“Since the death of Picasso, Francis Bacon has more than any other painter provided the age with an image, in Ezra Pound’s phrase, of its accelerated grimace. The key to his work is its ambition. He has taken on the great masters of the past without their mythological resources or their requirement to record events. At the same time he has turned his back on the abstract artist’s indulgence in decorative introspection: the painting whose principal subject is itself and the fact that someone painted it.” (Grey Gowrie )
Ask someone why they like a particular artist and they may draw attention to one favourite work, or maybe a common theme. You may enjoy Monet‘s water lilies or Degas‘ ballet dancers for their aesthetic qualities. You may look deeper and find a different level of appreciation in the work of Manet or Munch or Miro, among many others. But you would never admire the works of Francis Bacon for being soothing on the eye.
Bacon imbued his art with a raw, visceral savagery few could equal, such that it triggers parts of the psyche most artists never reach. That is the fascination for me – the hidden terrors just under the surface, the fears lurking in the subconscious.
There is for me a personal association here too: the day my marriage ended I went to see the Bacon retrospective at the Tate Modern. The screaming popes summed up my mood to perfection. Certainly I felt Bacon had tapped into places within my own psyche and committed to canvas the innermost parts of my mind, the ones I was otherwise keeping to myself. In an artist of any medium that is creative genius, in my humble opinion.
My initial attraction was to the 45 studies after Velázquez’s Portrait of Pope Innocent X. Of itself, the Velázquez painting is curious – the quizzical expression on the pope’s face and the paper in his hand inviting speculation from the viewer of what was on his mind. The most famous of Bacon’s studies has the pope screaming through a hail of warped vertical light, as if he is being slowly dissolved. Where in the Velázquez version the pope’s arms are draped in a languid fashion over the arms of his chair with an enigmatic expression perhaps looking grimly at someone beyond the artist, Bacon’s Innocent grips the chair in abject terror.
The subjects of Bacon’s paintings are frequently contained within a framework, as if caged to protect us; some of the frames are almost like a boxing ring. The characters are isolated, warped, beyond help or assistance within their cage. Their dark shapes lurk in the shadows, many twisted and tormented, suffering some tortured agony of their own devising. But the imagery is also sexual in some awful distorted way – a frightening vision of our own sexuality, just as Bacon tortured himself about his own sexuality.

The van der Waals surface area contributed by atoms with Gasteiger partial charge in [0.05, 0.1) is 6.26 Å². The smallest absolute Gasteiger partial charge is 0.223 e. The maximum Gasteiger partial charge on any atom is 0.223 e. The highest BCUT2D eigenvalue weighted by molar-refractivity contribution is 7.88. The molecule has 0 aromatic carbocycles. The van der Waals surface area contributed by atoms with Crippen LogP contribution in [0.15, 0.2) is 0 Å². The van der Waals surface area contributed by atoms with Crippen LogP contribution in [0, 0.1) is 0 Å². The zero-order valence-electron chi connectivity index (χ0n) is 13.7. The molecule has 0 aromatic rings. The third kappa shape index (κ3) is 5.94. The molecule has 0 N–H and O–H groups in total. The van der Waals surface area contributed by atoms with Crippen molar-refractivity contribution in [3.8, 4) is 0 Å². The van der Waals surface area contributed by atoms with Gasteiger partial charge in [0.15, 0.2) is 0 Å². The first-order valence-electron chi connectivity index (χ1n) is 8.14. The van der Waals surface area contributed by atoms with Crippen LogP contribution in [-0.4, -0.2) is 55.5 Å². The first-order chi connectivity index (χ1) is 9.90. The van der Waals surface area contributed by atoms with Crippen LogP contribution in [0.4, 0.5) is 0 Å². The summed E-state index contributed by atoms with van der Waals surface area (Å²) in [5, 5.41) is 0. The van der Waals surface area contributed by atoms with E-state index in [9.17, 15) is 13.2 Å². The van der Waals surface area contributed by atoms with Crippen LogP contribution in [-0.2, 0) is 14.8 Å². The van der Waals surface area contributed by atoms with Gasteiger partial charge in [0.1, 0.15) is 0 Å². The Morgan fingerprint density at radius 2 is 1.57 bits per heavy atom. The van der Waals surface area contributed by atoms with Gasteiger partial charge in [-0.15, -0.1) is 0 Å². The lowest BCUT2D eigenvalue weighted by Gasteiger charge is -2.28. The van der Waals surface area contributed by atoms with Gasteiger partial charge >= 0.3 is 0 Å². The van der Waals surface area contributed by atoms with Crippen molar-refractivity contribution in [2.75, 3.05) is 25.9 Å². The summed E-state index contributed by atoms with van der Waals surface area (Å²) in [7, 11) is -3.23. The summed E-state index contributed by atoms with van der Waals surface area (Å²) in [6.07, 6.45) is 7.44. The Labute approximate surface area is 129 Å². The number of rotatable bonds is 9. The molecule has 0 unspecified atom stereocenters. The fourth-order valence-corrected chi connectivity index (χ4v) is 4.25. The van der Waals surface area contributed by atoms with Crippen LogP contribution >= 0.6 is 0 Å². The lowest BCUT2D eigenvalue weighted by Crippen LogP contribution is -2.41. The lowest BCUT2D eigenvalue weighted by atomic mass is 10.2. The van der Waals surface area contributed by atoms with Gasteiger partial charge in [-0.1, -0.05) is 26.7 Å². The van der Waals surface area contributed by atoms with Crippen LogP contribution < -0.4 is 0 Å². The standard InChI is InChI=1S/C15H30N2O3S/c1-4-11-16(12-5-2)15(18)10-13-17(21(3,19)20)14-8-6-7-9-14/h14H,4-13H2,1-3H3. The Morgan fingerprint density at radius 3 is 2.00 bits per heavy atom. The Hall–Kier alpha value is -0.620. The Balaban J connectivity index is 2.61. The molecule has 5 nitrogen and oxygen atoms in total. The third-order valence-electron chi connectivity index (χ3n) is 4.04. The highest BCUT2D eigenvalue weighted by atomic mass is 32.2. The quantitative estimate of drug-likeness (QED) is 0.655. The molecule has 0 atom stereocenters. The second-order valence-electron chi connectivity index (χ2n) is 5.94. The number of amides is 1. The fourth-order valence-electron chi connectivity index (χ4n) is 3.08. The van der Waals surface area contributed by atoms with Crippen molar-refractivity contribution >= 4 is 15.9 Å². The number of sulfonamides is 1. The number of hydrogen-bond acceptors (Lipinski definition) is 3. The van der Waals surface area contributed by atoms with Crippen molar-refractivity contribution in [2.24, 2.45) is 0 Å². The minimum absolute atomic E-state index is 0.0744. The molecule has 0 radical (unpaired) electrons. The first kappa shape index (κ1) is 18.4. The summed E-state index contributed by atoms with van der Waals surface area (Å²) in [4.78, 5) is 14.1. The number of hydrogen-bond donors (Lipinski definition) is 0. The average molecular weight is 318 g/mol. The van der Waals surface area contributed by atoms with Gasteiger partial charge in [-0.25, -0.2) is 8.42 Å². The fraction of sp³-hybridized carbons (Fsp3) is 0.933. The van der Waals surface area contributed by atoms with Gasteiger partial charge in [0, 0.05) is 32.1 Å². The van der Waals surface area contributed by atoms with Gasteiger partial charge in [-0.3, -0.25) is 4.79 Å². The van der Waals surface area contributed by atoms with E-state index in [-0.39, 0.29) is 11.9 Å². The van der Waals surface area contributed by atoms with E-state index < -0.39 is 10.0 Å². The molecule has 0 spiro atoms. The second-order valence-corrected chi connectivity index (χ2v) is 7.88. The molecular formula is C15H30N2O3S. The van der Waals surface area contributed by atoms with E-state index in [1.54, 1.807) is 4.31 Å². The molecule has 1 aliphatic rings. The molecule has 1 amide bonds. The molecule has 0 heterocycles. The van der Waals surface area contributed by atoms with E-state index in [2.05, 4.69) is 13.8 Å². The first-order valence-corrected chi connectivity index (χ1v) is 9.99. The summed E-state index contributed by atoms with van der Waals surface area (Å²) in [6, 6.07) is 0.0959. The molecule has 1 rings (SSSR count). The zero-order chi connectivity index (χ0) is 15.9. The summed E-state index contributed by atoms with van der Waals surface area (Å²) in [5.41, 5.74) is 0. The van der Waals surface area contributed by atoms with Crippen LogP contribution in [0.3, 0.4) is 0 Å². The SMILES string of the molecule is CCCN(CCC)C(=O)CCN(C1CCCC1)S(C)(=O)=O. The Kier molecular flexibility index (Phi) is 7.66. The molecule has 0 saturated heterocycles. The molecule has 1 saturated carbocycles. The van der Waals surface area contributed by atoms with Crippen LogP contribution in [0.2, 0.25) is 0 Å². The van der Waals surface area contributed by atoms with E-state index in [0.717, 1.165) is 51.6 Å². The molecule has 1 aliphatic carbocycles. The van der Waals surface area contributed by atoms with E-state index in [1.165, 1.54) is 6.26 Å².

In fact, even the artist himself in his extensive self-portraits seem to be melting away beneath his clothes, the face blurred as if moving while a photograph is being taken, somewhere else entirely. The blurring creates distance, as if the subject is distracted, mentally elsewhere – somewhere we can’t see. Something is hidden in the darkness, something pulling the strings, torturing the characters in such unspeakable ways.
Some are unmistakably human, distorted and dishevelled but others cruelly subhuman, belonging deep in the subconscious mind, like the strange figures at the base of a crucifixion (as opposed to the crucifixion.) These are grotesque and unidentifiable creatures, possibly the Eumenides, the three Greek furies who hound unpunished criminals, but viewed in context of the time when they were painted (1945) were possibly also a reaction to the terrors of the second world war. Death seems never very far away from these pictures, and in some there is the bloody stench of death, murder and butchery, including the use of sides of meat as subject matter.
The fact that so many of his paintings were in triptychs and series says something too: they tell a narrative, creating a 3D image of the subject by studying it from different angles, in subtly different moods, almost like a comic strip. In many ways they reflect but then subvert and distort the themes and methods of medieval religious art, much more than a passing nod but like all good art, the works of Bacon provoke thought and reaction through the use of parallels.
Watching an exhibition of works by Bacon is never a comfortable experience, but that is what the artist intended. Art, if it has any value, should surely challenge its audience and take them beyond their comfort zones, take us into the realms of our subconscious. In this respect Bacon can be compared to Freud for providing the medium to get inside the conscious mind.
PS. Enjoy this slideshow of Bacon’s works. The following is a biography on the same page:
- Nationality: British
Francis Bacon is one of the most famous 20th Century British painters. He is known for his raw graphic style and distorted images of people. Margaret Thatcher described him as “that man who paints those dreadful paintings”.
Bacon had a troubled childhood. He was forced to leave home at 16, and lived a rootless existence in London, Berlin and Paris. But in 1927, a Picasso exhibition in Paris inspired him to take up painting. By his 30s he was a successful artist.
Bacon turned traditional paintings of people inside out, with grotesquely distorted faces and twisted body parts. Some of his most famous artworks are inspired by old masters – such as Head VI, based on Portrait Of Pope Innocent X by the Spanish artist Diego Velazquez.
In the 1960s, Bacon fell in love with petty criminal George Dyer after he caught him breaking into his home. Dyer featured in many of Bacon’s works during this period, such as Study for Head of George Dyer. Dyer died of a drugs overdose but that did not stop Bacon obsessively painting him. Some of the paintings, such as Triptych, May-June 1973, show Dyer as he was found slumped dead in a hotel bathroom.